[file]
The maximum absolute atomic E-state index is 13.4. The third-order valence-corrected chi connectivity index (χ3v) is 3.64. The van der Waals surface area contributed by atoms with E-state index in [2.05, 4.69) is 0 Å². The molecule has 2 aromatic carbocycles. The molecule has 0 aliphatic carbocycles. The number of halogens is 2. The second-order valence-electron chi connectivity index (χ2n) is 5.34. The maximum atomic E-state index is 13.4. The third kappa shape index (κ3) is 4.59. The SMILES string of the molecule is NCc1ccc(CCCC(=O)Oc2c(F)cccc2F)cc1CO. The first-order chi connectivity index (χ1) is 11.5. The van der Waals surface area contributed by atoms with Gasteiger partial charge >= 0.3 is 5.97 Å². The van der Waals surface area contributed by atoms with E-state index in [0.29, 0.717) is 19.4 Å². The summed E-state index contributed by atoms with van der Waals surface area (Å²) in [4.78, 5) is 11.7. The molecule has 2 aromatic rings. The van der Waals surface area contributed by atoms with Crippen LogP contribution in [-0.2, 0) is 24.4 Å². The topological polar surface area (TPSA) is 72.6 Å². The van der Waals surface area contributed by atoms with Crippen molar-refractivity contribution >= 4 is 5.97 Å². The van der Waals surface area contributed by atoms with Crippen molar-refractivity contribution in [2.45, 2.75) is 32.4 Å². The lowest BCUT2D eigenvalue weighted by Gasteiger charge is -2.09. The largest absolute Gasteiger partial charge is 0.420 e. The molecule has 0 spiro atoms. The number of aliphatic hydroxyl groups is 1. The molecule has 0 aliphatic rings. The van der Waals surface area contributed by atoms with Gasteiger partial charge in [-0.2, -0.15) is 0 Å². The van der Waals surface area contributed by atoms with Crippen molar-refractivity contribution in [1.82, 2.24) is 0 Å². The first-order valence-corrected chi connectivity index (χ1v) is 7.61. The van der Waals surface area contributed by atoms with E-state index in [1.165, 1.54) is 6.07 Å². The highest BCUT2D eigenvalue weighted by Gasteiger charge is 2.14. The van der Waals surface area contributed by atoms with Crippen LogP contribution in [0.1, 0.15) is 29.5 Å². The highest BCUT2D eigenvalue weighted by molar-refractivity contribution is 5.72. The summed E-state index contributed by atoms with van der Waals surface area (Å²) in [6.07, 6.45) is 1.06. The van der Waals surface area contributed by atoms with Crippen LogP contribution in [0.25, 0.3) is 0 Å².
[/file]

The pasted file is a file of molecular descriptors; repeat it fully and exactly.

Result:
The maximum absolute atomic E-state index is 13.4. The third-order valence-corrected chi connectivity index (χ3v) is 3.64. The van der Waals surface area contributed by atoms with E-state index in [2.05, 4.69) is 0 Å². The molecule has 2 aromatic carbocycles. The molecule has 0 aliphatic carbocycles. The number of halogens is 2. The second-order valence-electron chi connectivity index (χ2n) is 5.34. The maximum atomic E-state index is 13.4. The third kappa shape index (κ3) is 4.59. The SMILES string of the molecule is NCc1ccc(CCCC(=O)Oc2c(F)cccc2F)cc1CO. The first-order chi connectivity index (χ1) is 11.5. The van der Waals surface area contributed by atoms with Gasteiger partial charge >= 0.3 is 5.97 Å². The van der Waals surface area contributed by atoms with E-state index in [0.29, 0.717) is 19.4 Å². The summed E-state index contributed by atoms with van der Waals surface area (Å²) in [4.78, 5) is 11.7. The molecule has 2 aromatic rings. The van der Waals surface area contributed by atoms with Crippen LogP contribution in [-0.2, 0) is 24.4 Å². The topological polar surface area (TPSA) is 72.6 Å². The van der Waals surface area contributed by atoms with Crippen molar-refractivity contribution >= 4 is 5.97 Å². The van der Waals surface area contributed by atoms with Crippen molar-refractivity contribution in [2.45, 2.75) is 32.4 Å². The lowest BCUT2D eigenvalue weighted by Gasteiger charge is -2.09. The largest absolute Gasteiger partial charge is 0.420 e. The molecule has 0 spiro atoms. The number of aliphatic hydroxyl groups is 1. The molecule has 0 aliphatic rings. The van der Waals surface area contributed by atoms with Gasteiger partial charge in [-0.2, -0.15) is 0 Å². The van der Waals surface area contributed by atoms with Crippen molar-refractivity contribution in [1.82, 2.24) is 0 Å². The first-order valence-corrected chi connectivity index (χ1v) is 7.61. The van der Waals surface area contributed by atoms with E-state index in [1.165, 1.54) is 6.07 Å². The highest BCUT2D eigenvalue weighted by Gasteiger charge is 2.14. The van der Waals surface area contributed by atoms with Crippen LogP contribution in [0.1, 0.15) is 29.5 Å². The highest BCUT2D eigenvalue weighted by molar-refractivity contribution is 5.72. The summed E-state index contributed by atoms with van der Waals surface area (Å²) in [6.07, 6.45) is 1.06. The van der Waals surface area contributed by atoms with Crippen LogP contribution in [0.25, 0.3) is 0 Å².